The reason the couple chose a fifth wheel rather than a wooden tiny house on wheels is simple: Matt is 6’2″ and needed the headroom. This particular trailer was also rated one of the highest in insulation value. The couple purchased the fifth wheel from Fife RV in Washington for $14,500 and it contains a slider for the living room, a cozy kitchen and dining area, a stand-up work station for Matt, a shower and separate toilet, full bedroom, and they keep it warm with the propane/electric furnace and small space heaters. Gray and black water is first sent through a grinding pump before being pumped into the home’s septic system.
Kathleen said that while it can be difficult to keep the trailer warm and that cleaning out the tanks is not fun, she loves the freedom of the trailer.
“I love the mobility and the idea of being totally self contained,” she said. Matt added that he also loves that there’s no wasted space and he totally digs the trailer’s “Command Center” where they can keep an eye on the level of the tanks, the lighting and battery system.
“We were a bit worried about what people would think of us,” Matt said. “But the response to our decision to move into the trailer has been overwhelmingly positive.”
Photos by Harry Thomas
On a recent trip to Yosemite National Park, the parking lots were dotted with some very colorful little campervans that reminded me of the long-term travel vans in Europe, Australia and New Zealand. It turns out that the Kiwi company that rents out the graffiti-inspired vans Down Under now has rental options in the U.S. The individually painted vans are available in several cities around the country for both short and long road trips.
Escape Campervans are available in Los Angeles, San Francisco, Las Vegas, Miami and New York and each are hand painted by local artists. Prices are quoted for trips from 3 days to 85+ days. A young British couple we met in Yosemite were driving their Escape campervan from Los Angeles to New York for three months and the longer you rent, the cheaper the cost. Only a $200 deposit is needed to reserve a camper van.
The U.S fleet of Escape Campervans are economical Chevy Astros, Ford E150 and Dodge Caravans. Each of the campervans sleep two to four people and include beds, bedding and comforters, picnic chairs, sinks and running water, cooking and eating utensils, heat and AC, stereos, propane stoves, and ice boxes for food. Some of the vans include pop-up roofs with sleeping areas. Optional items can be rented including picnic tables, snow chains, rooftop storage boxes, GPS systems, tents, awnings, solar showers and child seats.
Photos by Escape Campervans
For their first tiny house, Green Valley Natural Builders in Sebastopol, CA decided to build something very small, but beautiful, using only natural, unprocessed and re-used materials. What they came up with is a delightful tiny structure on wheels that cost only $1,500 to build. Because the small company is used to creating houses out of straw bales, cob and wood, they didn’t want the materials for their first 6 foot by 10 foot house to come from the lumber yard.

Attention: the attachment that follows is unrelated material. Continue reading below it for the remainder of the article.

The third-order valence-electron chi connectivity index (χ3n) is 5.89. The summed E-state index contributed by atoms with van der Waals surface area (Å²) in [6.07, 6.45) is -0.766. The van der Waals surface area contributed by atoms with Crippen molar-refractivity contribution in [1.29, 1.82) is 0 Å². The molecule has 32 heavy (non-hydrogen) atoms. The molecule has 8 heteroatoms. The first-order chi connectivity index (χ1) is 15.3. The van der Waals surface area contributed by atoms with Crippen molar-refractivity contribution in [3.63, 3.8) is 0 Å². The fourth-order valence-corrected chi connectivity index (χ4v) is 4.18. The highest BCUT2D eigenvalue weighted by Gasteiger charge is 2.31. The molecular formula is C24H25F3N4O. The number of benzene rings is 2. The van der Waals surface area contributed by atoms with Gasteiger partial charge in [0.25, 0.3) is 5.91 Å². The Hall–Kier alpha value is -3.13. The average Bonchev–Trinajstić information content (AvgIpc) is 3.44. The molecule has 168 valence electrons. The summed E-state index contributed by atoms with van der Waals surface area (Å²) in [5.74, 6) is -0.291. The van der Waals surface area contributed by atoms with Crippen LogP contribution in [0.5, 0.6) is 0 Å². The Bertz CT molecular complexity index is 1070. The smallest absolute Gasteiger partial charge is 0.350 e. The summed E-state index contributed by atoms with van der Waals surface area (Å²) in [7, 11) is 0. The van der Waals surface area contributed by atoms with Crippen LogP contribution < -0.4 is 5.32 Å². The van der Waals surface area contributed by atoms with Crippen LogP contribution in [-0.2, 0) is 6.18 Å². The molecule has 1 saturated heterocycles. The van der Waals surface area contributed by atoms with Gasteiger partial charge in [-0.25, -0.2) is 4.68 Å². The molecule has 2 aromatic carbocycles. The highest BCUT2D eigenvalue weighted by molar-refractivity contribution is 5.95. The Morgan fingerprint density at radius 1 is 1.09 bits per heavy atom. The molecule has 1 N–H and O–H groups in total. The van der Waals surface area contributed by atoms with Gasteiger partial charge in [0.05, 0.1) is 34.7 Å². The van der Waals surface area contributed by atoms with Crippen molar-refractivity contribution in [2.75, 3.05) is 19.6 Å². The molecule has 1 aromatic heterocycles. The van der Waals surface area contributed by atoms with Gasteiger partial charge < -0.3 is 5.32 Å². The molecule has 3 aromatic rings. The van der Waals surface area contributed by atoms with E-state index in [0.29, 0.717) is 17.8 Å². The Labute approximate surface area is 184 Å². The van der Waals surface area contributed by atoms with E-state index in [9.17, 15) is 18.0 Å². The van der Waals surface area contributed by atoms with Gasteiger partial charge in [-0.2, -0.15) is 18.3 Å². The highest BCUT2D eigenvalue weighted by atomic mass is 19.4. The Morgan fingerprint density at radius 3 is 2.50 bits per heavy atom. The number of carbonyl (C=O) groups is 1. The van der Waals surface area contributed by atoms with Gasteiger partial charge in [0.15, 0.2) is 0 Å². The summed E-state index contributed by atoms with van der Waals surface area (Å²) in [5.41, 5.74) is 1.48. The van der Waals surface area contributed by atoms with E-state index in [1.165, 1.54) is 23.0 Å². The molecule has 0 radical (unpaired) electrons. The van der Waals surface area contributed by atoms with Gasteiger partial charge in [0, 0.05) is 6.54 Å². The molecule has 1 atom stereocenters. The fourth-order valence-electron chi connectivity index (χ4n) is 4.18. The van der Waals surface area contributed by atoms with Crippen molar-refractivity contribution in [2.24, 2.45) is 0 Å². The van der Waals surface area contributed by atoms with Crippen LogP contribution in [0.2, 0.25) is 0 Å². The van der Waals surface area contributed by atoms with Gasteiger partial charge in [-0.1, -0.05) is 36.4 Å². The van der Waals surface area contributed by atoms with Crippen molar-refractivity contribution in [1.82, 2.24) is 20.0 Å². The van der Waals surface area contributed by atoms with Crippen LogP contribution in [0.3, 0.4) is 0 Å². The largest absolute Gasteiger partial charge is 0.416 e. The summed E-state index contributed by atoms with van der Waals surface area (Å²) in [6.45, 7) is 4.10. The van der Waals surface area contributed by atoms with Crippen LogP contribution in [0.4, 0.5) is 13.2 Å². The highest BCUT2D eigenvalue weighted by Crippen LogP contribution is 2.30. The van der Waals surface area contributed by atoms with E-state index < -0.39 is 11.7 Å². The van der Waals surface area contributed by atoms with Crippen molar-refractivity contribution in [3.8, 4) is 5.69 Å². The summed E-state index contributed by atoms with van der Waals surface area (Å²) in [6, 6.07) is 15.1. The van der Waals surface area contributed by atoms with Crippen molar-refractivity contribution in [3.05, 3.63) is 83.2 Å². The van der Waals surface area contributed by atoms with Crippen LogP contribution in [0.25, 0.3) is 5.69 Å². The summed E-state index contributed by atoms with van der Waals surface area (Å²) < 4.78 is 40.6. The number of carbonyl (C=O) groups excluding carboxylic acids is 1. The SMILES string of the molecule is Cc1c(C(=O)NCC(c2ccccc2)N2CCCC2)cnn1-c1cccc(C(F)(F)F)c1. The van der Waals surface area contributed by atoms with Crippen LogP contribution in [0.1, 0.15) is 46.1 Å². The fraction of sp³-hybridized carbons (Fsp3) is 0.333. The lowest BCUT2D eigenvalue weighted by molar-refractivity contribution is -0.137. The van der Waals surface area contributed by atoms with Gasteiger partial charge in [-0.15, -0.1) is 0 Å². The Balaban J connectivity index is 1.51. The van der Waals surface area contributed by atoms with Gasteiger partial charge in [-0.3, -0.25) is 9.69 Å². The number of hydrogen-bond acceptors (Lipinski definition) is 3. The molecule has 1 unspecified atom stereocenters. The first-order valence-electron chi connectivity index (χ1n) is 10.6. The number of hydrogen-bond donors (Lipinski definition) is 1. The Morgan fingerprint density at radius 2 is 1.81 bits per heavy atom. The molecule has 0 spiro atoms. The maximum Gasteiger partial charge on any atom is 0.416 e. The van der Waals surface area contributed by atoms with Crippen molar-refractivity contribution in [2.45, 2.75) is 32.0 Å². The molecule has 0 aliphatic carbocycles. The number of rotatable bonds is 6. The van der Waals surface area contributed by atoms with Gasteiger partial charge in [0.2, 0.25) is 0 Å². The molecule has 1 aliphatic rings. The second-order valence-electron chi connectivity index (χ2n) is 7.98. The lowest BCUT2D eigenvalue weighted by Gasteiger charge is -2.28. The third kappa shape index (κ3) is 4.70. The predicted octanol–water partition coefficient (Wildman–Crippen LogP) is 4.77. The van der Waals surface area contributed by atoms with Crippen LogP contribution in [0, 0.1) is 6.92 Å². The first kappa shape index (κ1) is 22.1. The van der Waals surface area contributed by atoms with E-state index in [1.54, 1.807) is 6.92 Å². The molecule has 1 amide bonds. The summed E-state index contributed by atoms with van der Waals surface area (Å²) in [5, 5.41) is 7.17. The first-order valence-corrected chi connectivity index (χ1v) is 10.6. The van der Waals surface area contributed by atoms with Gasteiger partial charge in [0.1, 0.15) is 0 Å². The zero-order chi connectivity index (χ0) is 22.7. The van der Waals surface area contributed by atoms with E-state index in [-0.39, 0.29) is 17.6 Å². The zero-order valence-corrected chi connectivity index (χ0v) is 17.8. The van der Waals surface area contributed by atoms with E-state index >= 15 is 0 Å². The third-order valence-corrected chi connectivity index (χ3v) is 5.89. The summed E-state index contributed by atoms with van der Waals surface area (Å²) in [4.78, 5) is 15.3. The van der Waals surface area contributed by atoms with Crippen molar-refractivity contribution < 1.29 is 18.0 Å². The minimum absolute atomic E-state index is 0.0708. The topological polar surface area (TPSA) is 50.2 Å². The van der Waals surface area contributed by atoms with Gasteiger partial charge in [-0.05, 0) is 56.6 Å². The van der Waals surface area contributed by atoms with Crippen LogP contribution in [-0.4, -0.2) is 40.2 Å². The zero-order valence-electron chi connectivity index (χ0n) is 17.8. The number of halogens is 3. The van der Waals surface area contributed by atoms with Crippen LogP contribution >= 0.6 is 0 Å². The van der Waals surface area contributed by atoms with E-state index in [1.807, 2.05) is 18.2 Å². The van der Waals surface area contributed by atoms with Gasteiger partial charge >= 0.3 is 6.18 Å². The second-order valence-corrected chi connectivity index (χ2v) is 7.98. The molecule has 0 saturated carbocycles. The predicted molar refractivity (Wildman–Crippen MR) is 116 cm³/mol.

The group used an old trailer frame, separating and recycling the aluminum and priming the trailer with metal paint. The walls were framed with rough cut 2×2 pieces of wood. The rough cut of the wood varied in thickness by up to a quarter inch and because of this the house began to take on its own dimensions and character. Various sizes of 1/8 inch plywood were used for strength and rigidity and the roof was decked with 1/2 plywood for strength and lightness. The exterior siding was rough milled cedar and fir and recycled blue jean insulation was used inside the walls. The windows came from the old trailer and the door was cut from a slab of 2×12 redwood. Metal roofing was purchased for the roof.
“It was fun to build, although definitely one of the more challenging and time consuming projects I have worked on, due to the variability in the raw material we used and the unplanned natural nature of the design,” said Ganesh of Green Valley Natural Builders. “Tens of hours were spent planning and edging and fitting non-standardized materials. What we saved in material costs we definitely made up for in labor, but the end result is unreplicable making it worth it for me.”
Green Valley Natural Builders is a local builders cooperative with over fifty years of accumulated experience in construction, carpentry, landscaping, heavy equipment operation and forestry. They construct and sell tipi poles, handcrafted furniture, play cabins and dog houses, floating cabins, sweat lodges, saunas, solar water heaters and they are currently working on several collapsible vardos.
The build process of the tiny, tiny house is available on Instructables.
Photos by Green Valley Natural Builders